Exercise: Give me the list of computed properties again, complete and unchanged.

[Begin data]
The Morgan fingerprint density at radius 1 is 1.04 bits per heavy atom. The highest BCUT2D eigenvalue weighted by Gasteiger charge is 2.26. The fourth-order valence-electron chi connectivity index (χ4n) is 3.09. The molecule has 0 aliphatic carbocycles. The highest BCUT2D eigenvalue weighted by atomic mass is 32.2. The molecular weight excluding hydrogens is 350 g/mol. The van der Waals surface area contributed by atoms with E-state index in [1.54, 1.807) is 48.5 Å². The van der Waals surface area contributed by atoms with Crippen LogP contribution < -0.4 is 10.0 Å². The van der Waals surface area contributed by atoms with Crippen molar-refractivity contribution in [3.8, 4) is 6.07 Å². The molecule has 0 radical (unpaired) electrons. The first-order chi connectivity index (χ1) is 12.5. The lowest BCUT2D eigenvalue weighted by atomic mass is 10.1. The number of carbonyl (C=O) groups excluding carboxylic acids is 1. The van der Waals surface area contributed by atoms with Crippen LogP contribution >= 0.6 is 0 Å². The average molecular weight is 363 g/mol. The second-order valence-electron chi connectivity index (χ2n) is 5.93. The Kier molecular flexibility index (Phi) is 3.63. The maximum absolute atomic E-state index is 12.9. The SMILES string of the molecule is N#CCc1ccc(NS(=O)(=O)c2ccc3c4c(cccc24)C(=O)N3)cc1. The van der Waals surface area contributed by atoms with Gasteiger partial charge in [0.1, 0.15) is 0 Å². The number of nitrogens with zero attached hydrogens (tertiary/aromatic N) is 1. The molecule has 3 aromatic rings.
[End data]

The Morgan fingerprint density at radius 1 is 1.04 bits per heavy atom. The highest BCUT2D eigenvalue weighted by Gasteiger charge is 2.26. The fourth-order valence-electron chi connectivity index (χ4n) is 3.09. The molecule has 0 aliphatic carbocycles. The highest BCUT2D eigenvalue weighted by atomic mass is 32.2. The molecular weight excluding hydrogens is 350 g/mol. The van der Waals surface area contributed by atoms with E-state index in [1.54, 1.807) is 48.5 Å². The van der Waals surface area contributed by atoms with Crippen LogP contribution < -0.4 is 10.0 Å². The van der Waals surface area contributed by atoms with Crippen molar-refractivity contribution in [3.8, 4) is 6.07 Å². The molecule has 0 radical (unpaired) electrons. The first-order chi connectivity index (χ1) is 12.5. The lowest BCUT2D eigenvalue weighted by atomic mass is 10.1. The number of carbonyl (C=O) groups excluding carboxylic acids is 1. The van der Waals surface area contributed by atoms with Crippen LogP contribution >= 0.6 is 0 Å². The average molecular weight is 363 g/mol. The second-order valence-electron chi connectivity index (χ2n) is 5.93. The Kier molecular flexibility index (Phi) is 3.63. The maximum absolute atomic E-state index is 12.9. The SMILES string of the molecule is N#CCc1ccc(NS(=O)(=O)c2ccc3c4c(cccc24)C(=O)N3)cc1. The van der Waals surface area contributed by atoms with Gasteiger partial charge in [0.1, 0.15) is 0 Å². The number of nitrogens with zero attached hydrogens (tertiary/aromatic N) is 1. The molecule has 3 aromatic rings.